Ribbon Microphone vs Condenser

The crown jewel of every modern recording studio is it’s mic cabinet. Inside, you’ll commonly find dozens of microphones of all shapes, sizes, and types, each used for a specific situation or application. Using the right mic for the job is a fusion between both science and art, as is the case with many other aspects of audio production. In this ribbon microphone vs condenser comparison, we’ll investigate the inner workings of the two and look at major differences in design, function, and utility. Let’s dig in.

What is a Ribbon Microphone?

In order to compare a ribbon microphone vs a condenser, we need to know what they are, exactly. First up to the plate is the ribbon mic. A ribbon microphone, like all other microphones, is simply an electromechanical device that converts pressure oscillations in the air (otherwise known as sound) into an electrical signal. The principles of operation vary from type to type, and ribbon microphones have their own unique design, too.

How It Works

Ribbon microphones are dynamic mics that have history that dates back to the 1920s. They contain a thin sheet of highly conductive metal – the ribbon. The ribbon is commonly made of aluminum and suspended between the poles of a permanent magnet. The ribbon is very sensitive to pressure oscillations in the air since it has a very low mass. When sound waves hit the ribbon, they induce a voltage that is then transmitted through wires connected to the top and bottom of the ribbon. Finally, the signal is sent to a transformer that increases the voltage.

Ribbon microphone

The ribbon is suspended between the North and South poles of a strong permanent magnet.

Ribbon mics are sometimes called velocity mics because the induced voltage is proportional to the velocity of the ribbon. This is in contrast to the condenser microphone, which we’ll look at in a bit.

Resilient Materials Enhance Reliability

The aluminum ribbon is extremely thin and can be much thinner than a human air. Therefore, the ribbon itself used to be susceptible to physical damage. However, modern advancements in materials science and technology have allowed for more resilient models to appear in the market. In the present day, ribbon mics are much more rugged and can even stand up to stage use during extremely loud live performances.

Polar Pattern

A mic’s polar pattern is it’s sensitivity as a function of the position of the sound source. This means the perceived loudness or volume of the signal varies as either:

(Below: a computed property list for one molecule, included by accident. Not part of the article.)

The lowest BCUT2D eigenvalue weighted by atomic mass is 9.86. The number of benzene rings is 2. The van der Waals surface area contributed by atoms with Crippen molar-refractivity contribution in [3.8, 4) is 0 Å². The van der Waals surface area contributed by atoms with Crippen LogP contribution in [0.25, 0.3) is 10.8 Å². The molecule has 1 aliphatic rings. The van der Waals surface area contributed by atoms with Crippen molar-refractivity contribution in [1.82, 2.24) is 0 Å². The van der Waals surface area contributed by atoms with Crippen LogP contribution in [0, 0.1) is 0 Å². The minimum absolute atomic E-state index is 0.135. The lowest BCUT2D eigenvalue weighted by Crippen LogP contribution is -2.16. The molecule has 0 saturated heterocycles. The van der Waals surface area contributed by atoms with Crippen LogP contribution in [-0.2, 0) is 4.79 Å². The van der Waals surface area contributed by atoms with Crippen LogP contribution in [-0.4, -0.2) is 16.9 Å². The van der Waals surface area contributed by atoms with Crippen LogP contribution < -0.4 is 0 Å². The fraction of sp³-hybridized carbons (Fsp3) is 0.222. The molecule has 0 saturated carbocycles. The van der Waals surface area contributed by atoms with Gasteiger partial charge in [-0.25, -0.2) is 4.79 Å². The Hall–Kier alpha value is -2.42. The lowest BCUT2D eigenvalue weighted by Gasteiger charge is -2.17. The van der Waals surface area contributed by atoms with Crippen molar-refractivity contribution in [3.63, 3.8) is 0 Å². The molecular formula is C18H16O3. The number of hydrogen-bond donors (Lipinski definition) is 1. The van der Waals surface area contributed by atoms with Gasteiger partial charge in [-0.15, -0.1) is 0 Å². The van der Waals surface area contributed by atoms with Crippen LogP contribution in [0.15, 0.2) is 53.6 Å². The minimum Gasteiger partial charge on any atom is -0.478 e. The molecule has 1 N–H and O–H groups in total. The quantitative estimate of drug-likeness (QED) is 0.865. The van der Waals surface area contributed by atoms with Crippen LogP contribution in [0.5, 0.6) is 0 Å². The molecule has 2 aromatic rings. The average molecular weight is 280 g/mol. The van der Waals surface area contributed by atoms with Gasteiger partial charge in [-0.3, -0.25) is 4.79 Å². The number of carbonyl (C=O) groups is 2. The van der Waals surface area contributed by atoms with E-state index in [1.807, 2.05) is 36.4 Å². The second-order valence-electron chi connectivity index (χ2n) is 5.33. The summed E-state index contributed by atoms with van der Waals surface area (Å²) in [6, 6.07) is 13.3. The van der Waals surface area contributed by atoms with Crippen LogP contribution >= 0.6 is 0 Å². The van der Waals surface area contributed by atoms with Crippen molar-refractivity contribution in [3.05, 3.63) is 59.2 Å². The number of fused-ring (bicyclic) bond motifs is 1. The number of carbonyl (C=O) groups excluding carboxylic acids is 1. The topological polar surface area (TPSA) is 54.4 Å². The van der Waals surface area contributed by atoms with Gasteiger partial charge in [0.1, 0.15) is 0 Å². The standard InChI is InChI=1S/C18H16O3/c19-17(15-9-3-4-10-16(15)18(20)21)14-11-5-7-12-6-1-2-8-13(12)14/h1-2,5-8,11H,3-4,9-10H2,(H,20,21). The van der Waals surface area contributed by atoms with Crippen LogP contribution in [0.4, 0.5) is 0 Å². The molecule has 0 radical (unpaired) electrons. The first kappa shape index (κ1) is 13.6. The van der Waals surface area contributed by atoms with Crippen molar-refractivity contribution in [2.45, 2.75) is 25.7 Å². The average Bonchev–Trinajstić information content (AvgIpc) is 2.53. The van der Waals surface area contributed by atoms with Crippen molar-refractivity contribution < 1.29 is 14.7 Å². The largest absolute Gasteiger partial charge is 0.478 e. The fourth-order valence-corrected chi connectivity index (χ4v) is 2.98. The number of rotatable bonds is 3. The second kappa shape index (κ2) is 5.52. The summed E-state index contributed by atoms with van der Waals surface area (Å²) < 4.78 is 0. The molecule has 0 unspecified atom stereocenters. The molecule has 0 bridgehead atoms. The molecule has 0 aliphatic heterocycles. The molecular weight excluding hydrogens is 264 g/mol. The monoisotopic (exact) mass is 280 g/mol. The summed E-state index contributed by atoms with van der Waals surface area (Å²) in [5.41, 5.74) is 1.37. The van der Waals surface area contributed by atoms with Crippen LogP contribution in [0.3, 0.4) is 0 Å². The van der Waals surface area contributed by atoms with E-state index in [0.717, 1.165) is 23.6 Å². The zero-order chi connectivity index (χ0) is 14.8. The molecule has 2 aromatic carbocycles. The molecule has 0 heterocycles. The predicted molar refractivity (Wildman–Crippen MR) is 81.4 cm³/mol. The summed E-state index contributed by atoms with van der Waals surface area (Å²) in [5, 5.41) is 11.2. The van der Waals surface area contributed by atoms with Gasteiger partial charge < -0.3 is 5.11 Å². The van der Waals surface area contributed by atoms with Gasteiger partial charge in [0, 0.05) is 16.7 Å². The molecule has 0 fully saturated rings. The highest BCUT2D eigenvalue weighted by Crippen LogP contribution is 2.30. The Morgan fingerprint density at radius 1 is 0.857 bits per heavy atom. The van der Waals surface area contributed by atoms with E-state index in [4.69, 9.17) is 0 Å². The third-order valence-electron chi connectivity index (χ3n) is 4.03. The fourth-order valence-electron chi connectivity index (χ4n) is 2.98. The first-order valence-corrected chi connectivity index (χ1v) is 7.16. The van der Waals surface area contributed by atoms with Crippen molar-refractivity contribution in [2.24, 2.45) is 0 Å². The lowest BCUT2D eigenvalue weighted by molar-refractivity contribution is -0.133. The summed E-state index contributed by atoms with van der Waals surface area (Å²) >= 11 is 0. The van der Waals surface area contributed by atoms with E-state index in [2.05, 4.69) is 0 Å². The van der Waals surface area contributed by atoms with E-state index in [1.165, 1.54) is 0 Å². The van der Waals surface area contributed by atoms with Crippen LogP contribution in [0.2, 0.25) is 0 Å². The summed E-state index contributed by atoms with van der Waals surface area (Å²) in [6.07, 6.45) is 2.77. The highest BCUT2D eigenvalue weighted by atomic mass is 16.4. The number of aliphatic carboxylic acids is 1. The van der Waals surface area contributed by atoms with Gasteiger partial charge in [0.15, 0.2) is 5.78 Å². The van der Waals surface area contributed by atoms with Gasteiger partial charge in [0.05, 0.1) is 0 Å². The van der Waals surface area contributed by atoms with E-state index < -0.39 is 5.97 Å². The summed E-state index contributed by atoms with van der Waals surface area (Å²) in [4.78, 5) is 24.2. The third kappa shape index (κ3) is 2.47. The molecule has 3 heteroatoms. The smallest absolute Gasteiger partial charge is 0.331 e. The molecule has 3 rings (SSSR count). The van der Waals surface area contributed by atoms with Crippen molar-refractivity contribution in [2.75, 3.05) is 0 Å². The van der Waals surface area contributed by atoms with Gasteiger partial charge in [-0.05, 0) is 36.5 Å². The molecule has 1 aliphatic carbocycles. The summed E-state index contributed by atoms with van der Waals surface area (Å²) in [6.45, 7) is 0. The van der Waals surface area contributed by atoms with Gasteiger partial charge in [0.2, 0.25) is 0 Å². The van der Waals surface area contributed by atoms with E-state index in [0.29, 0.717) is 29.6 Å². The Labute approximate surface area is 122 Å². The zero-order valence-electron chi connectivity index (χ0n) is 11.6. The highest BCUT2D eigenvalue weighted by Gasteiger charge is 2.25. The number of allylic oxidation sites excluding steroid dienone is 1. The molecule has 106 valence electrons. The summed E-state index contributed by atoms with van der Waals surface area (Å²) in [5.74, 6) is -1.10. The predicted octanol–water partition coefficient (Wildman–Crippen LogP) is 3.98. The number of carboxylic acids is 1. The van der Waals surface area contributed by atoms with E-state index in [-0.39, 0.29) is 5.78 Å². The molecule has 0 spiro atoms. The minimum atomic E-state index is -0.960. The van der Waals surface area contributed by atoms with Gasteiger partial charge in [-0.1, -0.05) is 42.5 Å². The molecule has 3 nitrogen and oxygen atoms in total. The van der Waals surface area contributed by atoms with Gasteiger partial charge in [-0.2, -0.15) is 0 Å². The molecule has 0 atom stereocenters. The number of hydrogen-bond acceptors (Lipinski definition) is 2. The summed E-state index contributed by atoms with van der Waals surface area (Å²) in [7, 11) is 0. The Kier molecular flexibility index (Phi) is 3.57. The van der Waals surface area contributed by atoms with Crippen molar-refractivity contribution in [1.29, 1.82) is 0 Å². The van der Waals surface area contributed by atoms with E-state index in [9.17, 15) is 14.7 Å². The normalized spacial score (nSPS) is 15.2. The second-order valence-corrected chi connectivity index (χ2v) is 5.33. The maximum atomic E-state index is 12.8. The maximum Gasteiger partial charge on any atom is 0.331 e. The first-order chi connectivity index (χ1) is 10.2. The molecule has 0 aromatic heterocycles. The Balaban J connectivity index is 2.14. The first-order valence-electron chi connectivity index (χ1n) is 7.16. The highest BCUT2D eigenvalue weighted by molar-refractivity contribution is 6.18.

1. we move the mic in relation to the sound source
  2. we move the sound source in relation to the mic
Polar pattern figure eight

A typical figure-8 polar pattern. The front and back of a mic with this polar pattern would be facing 0 and 180 degrees, while the sides would be facing 90 and 270 degrees.

Ribbon mics usually have a bidirectional figure-8 polar pattern. This means they are sensitive to sound coming from two opposing directions, and they reject sound coming from the other two directions. However, they can also be designed to have other polar patterns such as omnidirectional, cardioid and cardioid variants, and even variable patterns, although this is less common.

King of Darkness

A microphone’s frequency response, in simple terms, is how the mic changes the sound. Due to the nature of their operation, ribbon mics are usually considered to be darker mics. “Dark” and “bright” are just words used to describe the presence or absence of high-frequency energy in the frequency spectrum. A bright mic will have more presence in the treble end of the spectrum, while a dark mic will have less presence there.

The ribbon microphone’s darker nature is due to the difference in way the ribbon interacts with high frequency sounds in comparison to low frequency sounds. The ribbon moves faster when exposed to lows and mids than when exposed to highs, and therefore produces a frequency response with a slight roll-off in the high-end. This roll-off creates a frequency response similar to the human ear, and is responsible for the ribbon mic’s reputation as the most natural-sounding microphone around.

Uses & Applications

Given the warmth and darker nature of the ribbon microphone, it would seem as if it would be a poor choice to capture sounds that have high-frequency spectral content. While they do a fantastic job of capturing the rich lows and mids of instruments like the electric guitar, an assortment of brass instruments, and woodwind instruments, we should not exclude them as a choice for recording sounds that contain higher tones. In fact, they capture the high-end with accuracy that rivals the condenser mic, and their lack of brightness can be quickly and easily fixed by some equalization in the mix.

Due to their bidirectional nature and their ability to almost completely block noise from the sides, ribbon mics are excellent choices for recording in stereo. A common technique used to record using ribbon microphones in stereo is called the Blumlein pair. Here, the ribbon mics are placed head on, end-to-end, and at 90° angles to one another as shown below.

fathead blumlein pair